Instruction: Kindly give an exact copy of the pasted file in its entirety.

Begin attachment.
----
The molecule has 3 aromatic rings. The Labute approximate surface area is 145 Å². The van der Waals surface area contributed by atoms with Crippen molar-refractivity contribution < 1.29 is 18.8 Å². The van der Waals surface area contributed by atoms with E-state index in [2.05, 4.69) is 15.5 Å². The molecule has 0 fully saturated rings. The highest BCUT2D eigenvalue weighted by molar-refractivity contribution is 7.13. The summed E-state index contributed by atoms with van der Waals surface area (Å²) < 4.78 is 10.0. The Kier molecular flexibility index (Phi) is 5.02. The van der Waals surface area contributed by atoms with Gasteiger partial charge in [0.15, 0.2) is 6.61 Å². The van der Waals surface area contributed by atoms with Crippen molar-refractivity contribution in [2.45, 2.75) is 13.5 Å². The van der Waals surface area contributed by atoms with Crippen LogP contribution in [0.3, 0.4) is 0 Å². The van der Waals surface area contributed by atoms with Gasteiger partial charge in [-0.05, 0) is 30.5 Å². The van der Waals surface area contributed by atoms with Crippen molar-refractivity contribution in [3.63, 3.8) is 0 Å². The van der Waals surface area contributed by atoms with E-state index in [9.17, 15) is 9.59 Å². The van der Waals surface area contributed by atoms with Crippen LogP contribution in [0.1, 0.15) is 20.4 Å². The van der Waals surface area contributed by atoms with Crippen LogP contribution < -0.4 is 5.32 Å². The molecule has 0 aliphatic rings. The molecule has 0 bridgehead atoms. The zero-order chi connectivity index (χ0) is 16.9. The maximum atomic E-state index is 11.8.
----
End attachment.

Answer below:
The molecule has 3 aromatic rings. The Labute approximate surface area is 145 Å². The van der Waals surface area contributed by atoms with Crippen molar-refractivity contribution < 1.29 is 18.8 Å². The van der Waals surface area contributed by atoms with E-state index in [2.05, 4.69) is 15.5 Å². The molecule has 0 fully saturated rings. The highest BCUT2D eigenvalue weighted by molar-refractivity contribution is 7.13. The summed E-state index contributed by atoms with van der Waals surface area (Å²) < 4.78 is 10.0. The Kier molecular flexibility index (Phi) is 5.02. The van der Waals surface area contributed by atoms with Gasteiger partial charge in [0.15, 0.2) is 6.61 Å². The van der Waals surface area contributed by atoms with Crippen molar-refractivity contribution in [2.45, 2.75) is 13.5 Å². The van der Waals surface area contributed by atoms with Crippen LogP contribution in [0.3, 0.4) is 0 Å². The van der Waals surface area contributed by atoms with Gasteiger partial charge in [-0.05, 0) is 30.5 Å². The van der Waals surface area contributed by atoms with Crippen molar-refractivity contribution in [3.63, 3.8) is 0 Å². The van der Waals surface area contributed by atoms with E-state index in [9.17, 15) is 9.59 Å². The van der Waals surface area contributed by atoms with Crippen LogP contribution in [0.1, 0.15) is 20.4 Å². The van der Waals surface area contributed by atoms with Crippen LogP contribution < -0.4 is 5.32 Å². The molecule has 0 aliphatic rings. The molecule has 0 bridgehead atoms. The zero-order chi connectivity index (χ0) is 16.9. The maximum atomic E-state index is 11.8.